I will never forget Ben. He was a 2nd grader that I had as a student when I was teaching gardening in schools. There was a white picket fence surrounding the Edible Schoolyard Garden where raised beds stood managed by the 5 different elementary classes. On the first day Ben's class was to come out into in the garden, he held back behind the fence. The other students poured into the garden under the passionflower vine trellis that ushered them into what was for most their happiest spot on campus! But not Ben. I invited him in, but he declined. I could see him eyeing the fat, lazy bumblebees that liked to make their beds in the umbrella shape of the passionflowers. Ben was rooted right outside the fence, watching his classmates but unwilling to risk what he thought would be a certain sting or some other not-yet-calculated danger.
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We began our tasks of measuring new seedlings, harvesting and snacking, and preparing to do some cooking. The energy from the children was rising up from the garden like a sweet sacrifice of joy. Ben held his place, but his eyes were very wide.
Suddenly one child exclaimed that there was a butterfly with only one wing on one of the zinnia flowers. There was no way it could fly away from any threat such as a hungry bird. All the children begin to chatter about this, and about how to rescue the fated butterfly. Some proposed that we should just leave it, while others suggested that we could put it into our indoor butterfly habitat. The consensus was that we should attempt to rescue it and let the butterfly live out its days protected in the indoor habitat. I could tell that Ben was keenly interested in this for he was seeing a broken creature whose safety also felt threatened. I encouraged the children to invite Ben into this process somehow. They conferenced together and decided that they would invite Ben to be the one to carry the broken butterfly indoors and place it into the habitat.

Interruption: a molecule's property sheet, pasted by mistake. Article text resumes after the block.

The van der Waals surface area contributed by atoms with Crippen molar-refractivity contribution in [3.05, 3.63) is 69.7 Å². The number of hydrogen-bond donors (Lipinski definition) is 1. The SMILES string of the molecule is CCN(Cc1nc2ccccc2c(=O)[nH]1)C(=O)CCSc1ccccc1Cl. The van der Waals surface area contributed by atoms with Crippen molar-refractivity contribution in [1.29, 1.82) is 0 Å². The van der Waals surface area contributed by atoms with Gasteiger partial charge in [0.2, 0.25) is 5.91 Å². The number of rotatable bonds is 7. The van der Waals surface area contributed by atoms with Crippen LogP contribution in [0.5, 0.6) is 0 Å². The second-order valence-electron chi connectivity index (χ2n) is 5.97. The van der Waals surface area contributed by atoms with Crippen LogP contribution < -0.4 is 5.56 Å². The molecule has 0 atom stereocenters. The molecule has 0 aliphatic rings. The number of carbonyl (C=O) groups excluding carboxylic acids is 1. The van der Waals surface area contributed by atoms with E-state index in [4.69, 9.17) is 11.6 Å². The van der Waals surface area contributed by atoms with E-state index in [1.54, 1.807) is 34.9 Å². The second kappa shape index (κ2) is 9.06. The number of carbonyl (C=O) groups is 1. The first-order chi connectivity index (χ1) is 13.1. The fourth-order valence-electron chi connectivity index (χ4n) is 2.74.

After Ben heard this privileged proposal, he broke loose from his concrete footing and moved slowly toward the butterfly. He reached out to touch its wing, which it allowed him to do since it could not fly away. I asked him if it would be alright for me to place it in his hand and with very wide eyes he agreed. We all begin the solemn and yet excited processional return to the classroom and to our indoor butterfly habitat.
Everyone gathered around the glass enclosure, expressing their appreciation and admiration for how Ben was so carefully handling the broken butterfly. Ben gently put his hand down into the aquarium and placed the butterfly onto some zinnias that we had there in a vase. His face was radiant and full of wonder. The children all congratulated him on overcoming his fear in order to help this tiny creature. His smile lit up the room. Ben would check on that butterfly everyday when he first came into the classroom. On future trips to the garden, he did not hesitate to enter. He had found his high calling, a steward of the earth and its creatures which is the joyful duty of every human being. Gardens are for children, and children are for gardens, and the magic of that combination is the gift for every adult privileged enough to witness it.
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